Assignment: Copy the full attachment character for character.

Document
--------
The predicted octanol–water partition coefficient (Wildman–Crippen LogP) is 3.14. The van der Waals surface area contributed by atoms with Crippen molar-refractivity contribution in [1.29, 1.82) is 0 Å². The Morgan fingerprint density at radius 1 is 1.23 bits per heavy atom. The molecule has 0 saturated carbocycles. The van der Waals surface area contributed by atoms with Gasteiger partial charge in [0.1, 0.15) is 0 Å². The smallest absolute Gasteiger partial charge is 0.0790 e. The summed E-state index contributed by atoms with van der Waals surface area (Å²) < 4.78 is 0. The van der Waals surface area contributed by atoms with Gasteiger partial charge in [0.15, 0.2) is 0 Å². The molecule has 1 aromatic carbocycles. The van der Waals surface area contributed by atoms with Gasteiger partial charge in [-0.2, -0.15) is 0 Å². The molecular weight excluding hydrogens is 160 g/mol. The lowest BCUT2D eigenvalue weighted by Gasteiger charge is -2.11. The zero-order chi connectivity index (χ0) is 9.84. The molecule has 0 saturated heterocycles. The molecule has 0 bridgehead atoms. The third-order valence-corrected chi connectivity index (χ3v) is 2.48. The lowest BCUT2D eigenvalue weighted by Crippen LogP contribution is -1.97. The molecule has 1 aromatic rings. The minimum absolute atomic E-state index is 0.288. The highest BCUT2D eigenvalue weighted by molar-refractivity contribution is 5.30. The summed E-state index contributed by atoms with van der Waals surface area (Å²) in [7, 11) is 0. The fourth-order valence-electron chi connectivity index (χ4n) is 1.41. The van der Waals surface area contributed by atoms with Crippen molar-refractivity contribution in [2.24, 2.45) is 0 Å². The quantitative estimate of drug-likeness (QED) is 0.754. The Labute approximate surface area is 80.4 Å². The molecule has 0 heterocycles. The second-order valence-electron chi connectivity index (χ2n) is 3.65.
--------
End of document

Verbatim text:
The predicted octanol–water partition coefficient (Wildman–Crippen LogP) is 3.14. The van der Waals surface area contributed by atoms with Crippen molar-refractivity contribution in [1.29, 1.82) is 0 Å². The Morgan fingerprint density at radius 1 is 1.23 bits per heavy atom. The molecule has 0 saturated carbocycles. The van der Waals surface area contributed by atoms with Gasteiger partial charge in [0.1, 0.15) is 0 Å². The smallest absolute Gasteiger partial charge is 0.0790 e. The summed E-state index contributed by atoms with van der Waals surface area (Å²) < 4.78 is 0. The van der Waals surface area contributed by atoms with Gasteiger partial charge in [0.15, 0.2) is 0 Å². The molecule has 1 aromatic carbocycles. The van der Waals surface area contributed by atoms with Gasteiger partial charge in [-0.2, -0.15) is 0 Å². The molecular weight excluding hydrogens is 160 g/mol. The lowest BCUT2D eigenvalue weighted by Gasteiger charge is -2.11. The zero-order chi connectivity index (χ0) is 9.84. The molecule has 0 saturated heterocycles. The molecule has 0 bridgehead atoms. The third-order valence-corrected chi connectivity index (χ3v) is 2.48. The lowest BCUT2D eigenvalue weighted by Crippen LogP contribution is -1.97. The molecule has 1 aromatic rings. The minimum absolute atomic E-state index is 0.288. The highest BCUT2D eigenvalue weighted by molar-refractivity contribution is 5.30. The summed E-state index contributed by atoms with van der Waals surface area (Å²) in [7, 11) is 0. The fourth-order valence-electron chi connectivity index (χ4n) is 1.41. The van der Waals surface area contributed by atoms with Crippen molar-refractivity contribution in [2.24, 2.45) is 0 Å². The quantitative estimate of drug-likeness (QED) is 0.754. The Labute approximate surface area is 80.4 Å². The molecule has 0 heterocycles. The second-order valence-electron chi connectivity index (χ2n) is 3.65.